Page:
Hence I qualified my statement right after the quoted sentence. The above poster brings up a valid point: if you're not ready, you're not ready.

cknobman 04-25-2012 12:09 PM

There is nothing wrong with it at all. If your opponent cant deal with it then it is their problem.

While on topic I hit this exact shot in a doubles match during a team practice last week. We were getting our butts kicked and I figured what the heck. Surprisingly I actually hit a pretty darn good underhanded serve out of the blue and caught the opponent of guard. My serve was unreturned and everyone was pretty shocked to see me do it. Everyone on court had a pretty good laugh about it.

Orange 04-25-2012 12:31 PM

Quote:

Originally Posted by Orange
Serving underhand is deceptive when, having missed one's normal first serve, one very quickly pulls a ball out of his pocket and serves it underhand for the first time in a match without going through the normal ball-bouncing and wind-up that accompanied all the previous serves and with the intention of tricking the opponent.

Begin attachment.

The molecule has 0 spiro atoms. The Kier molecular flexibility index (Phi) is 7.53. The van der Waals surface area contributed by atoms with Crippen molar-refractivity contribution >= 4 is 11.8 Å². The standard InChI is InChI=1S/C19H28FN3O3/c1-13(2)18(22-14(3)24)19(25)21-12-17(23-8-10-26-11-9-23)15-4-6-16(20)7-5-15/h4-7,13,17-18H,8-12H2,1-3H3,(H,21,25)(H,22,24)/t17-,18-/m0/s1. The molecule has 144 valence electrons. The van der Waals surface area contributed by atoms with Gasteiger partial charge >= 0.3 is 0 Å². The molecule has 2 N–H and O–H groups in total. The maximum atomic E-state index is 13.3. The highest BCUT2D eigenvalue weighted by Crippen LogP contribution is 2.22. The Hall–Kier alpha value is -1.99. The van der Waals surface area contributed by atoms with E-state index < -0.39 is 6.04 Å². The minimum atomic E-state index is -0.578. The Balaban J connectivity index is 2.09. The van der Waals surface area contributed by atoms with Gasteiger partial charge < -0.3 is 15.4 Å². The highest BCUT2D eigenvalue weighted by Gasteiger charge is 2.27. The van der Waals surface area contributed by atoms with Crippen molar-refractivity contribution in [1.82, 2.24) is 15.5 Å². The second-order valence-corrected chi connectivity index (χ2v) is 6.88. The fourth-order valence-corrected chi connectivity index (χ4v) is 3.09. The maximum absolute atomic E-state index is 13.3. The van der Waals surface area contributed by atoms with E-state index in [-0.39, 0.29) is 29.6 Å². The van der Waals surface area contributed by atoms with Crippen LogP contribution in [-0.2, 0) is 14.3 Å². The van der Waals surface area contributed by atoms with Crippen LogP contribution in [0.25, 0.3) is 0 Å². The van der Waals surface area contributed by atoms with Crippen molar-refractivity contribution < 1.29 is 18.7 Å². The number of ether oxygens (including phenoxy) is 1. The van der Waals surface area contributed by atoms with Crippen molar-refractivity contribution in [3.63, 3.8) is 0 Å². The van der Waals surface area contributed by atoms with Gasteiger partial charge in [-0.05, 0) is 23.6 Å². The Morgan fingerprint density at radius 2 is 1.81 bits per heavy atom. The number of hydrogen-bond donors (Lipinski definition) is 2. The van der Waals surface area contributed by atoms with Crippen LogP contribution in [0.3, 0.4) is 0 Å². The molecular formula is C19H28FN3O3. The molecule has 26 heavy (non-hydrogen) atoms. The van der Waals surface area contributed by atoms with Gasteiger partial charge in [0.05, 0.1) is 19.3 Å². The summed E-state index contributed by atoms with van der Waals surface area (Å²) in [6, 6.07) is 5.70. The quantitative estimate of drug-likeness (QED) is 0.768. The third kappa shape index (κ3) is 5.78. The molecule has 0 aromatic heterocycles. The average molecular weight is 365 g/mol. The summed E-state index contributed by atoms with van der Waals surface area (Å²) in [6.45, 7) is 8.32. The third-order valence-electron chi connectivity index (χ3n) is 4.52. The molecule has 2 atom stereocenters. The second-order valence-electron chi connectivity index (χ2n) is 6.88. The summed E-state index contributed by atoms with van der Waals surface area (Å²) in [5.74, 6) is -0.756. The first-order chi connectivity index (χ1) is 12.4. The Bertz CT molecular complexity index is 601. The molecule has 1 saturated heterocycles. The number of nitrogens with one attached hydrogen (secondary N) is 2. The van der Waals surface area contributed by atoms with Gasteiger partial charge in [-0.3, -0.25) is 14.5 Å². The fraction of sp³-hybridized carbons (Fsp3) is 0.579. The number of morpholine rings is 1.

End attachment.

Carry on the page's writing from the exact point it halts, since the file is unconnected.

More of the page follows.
Such a serve is legal but unsportsmanlike.
Quote:

Agreed. Of course then you don't return it and say you weren't ready. lol
No, a player is not allowed to claim he was unready for the second serve after the fault on the first serve unless there was outside interference. Also, not being ready for the second serve after appearing to be ready is not excused by not liking the type of serve.

Quote:

USTA Comment 21.2: Once ready, can the receiver become unready? The receiver cannot become unready unless outside interference occurs.
Quote:

USTA Comment 21.7: What happens when the server observes that the receiver appears to be ready and hits the second serve in, but the receiver makes no attempt to return it? The server wins the point if the receiver had no reason for not being ready; if the receiver was not ready because of something within the receiver’s control (broken string or contact lens problem), then the server gets two serves; and if the receiver was not ready because of some reasonable factor such as clearing the errant first serve or a ball from an adjacent court, then the server gets one serve. If the time to clear the ball from the adjacent court is so prolonged as to constitute an interruption, the receiver should offer the server two serves.